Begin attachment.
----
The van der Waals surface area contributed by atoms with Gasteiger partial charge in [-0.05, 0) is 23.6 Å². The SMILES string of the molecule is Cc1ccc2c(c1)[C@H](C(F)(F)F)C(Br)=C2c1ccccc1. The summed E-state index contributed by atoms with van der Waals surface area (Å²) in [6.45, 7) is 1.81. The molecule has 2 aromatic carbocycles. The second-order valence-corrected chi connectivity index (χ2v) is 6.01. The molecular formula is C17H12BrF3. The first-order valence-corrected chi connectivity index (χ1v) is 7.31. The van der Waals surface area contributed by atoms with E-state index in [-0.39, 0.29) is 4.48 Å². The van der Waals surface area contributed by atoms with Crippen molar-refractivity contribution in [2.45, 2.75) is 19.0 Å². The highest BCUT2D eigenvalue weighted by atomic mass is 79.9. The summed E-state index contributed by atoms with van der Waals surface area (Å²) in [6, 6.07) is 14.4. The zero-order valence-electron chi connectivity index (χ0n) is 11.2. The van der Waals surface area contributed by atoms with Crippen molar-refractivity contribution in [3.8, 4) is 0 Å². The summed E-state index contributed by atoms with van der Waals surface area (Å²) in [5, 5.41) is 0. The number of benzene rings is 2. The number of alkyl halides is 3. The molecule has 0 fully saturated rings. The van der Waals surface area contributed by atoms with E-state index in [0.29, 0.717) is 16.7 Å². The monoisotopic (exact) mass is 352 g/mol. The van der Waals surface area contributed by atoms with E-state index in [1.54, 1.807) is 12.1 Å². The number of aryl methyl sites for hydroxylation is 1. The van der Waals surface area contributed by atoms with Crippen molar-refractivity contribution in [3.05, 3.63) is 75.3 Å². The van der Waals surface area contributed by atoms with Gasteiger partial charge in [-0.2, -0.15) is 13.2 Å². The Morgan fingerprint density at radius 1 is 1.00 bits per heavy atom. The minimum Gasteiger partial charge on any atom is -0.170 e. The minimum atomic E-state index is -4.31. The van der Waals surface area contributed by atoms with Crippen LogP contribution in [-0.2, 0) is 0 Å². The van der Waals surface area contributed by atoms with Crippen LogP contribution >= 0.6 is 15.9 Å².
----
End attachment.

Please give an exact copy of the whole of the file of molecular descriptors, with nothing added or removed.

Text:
The van der Waals surface area contributed by atoms with Gasteiger partial charge in [-0.05, 0) is 23.6 Å². The SMILES string of the molecule is Cc1ccc2c(c1)[C@H](C(F)(F)F)C(Br)=C2c1ccccc1. The summed E-state index contributed by atoms with van der Waals surface area (Å²) in [6.45, 7) is 1.81. The molecule has 2 aromatic carbocycles. The second-order valence-corrected chi connectivity index (χ2v) is 6.01. The molecular formula is C17H12BrF3. The first-order valence-corrected chi connectivity index (χ1v) is 7.31. The van der Waals surface area contributed by atoms with E-state index in [-0.39, 0.29) is 4.48 Å². The van der Waals surface area contributed by atoms with Crippen molar-refractivity contribution in [2.45, 2.75) is 19.0 Å². The highest BCUT2D eigenvalue weighted by atomic mass is 79.9. The summed E-state index contributed by atoms with van der Waals surface area (Å²) in [6, 6.07) is 14.4. The zero-order valence-electron chi connectivity index (χ0n) is 11.2. The van der Waals surface area contributed by atoms with Crippen molar-refractivity contribution in [3.8, 4) is 0 Å². The summed E-state index contributed by atoms with van der Waals surface area (Å²) in [5, 5.41) is 0. The number of benzene rings is 2. The number of alkyl halides is 3. The molecule has 0 fully saturated rings. The van der Waals surface area contributed by atoms with E-state index in [0.29, 0.717) is 16.7 Å². The monoisotopic (exact) mass is 352 g/mol. The van der Waals surface area contributed by atoms with E-state index in [1.54, 1.807) is 12.1 Å². The number of aryl methyl sites for hydroxylation is 1. The van der Waals surface area contributed by atoms with Crippen molar-refractivity contribution in [3.05, 3.63) is 75.3 Å². The van der Waals surface area contributed by atoms with Gasteiger partial charge in [-0.2, -0.15) is 13.2 Å². The Morgan fingerprint density at radius 1 is 1.00 bits per heavy atom. The minimum Gasteiger partial charge on any atom is -0.170 e. The minimum atomic E-state index is -4.31. The van der Waals surface area contributed by atoms with Crippen LogP contribution in [-0.2, 0) is 0 Å². The van der Waals surface area contributed by atoms with Crippen LogP contribution >= 0.6 is 15.9 Å².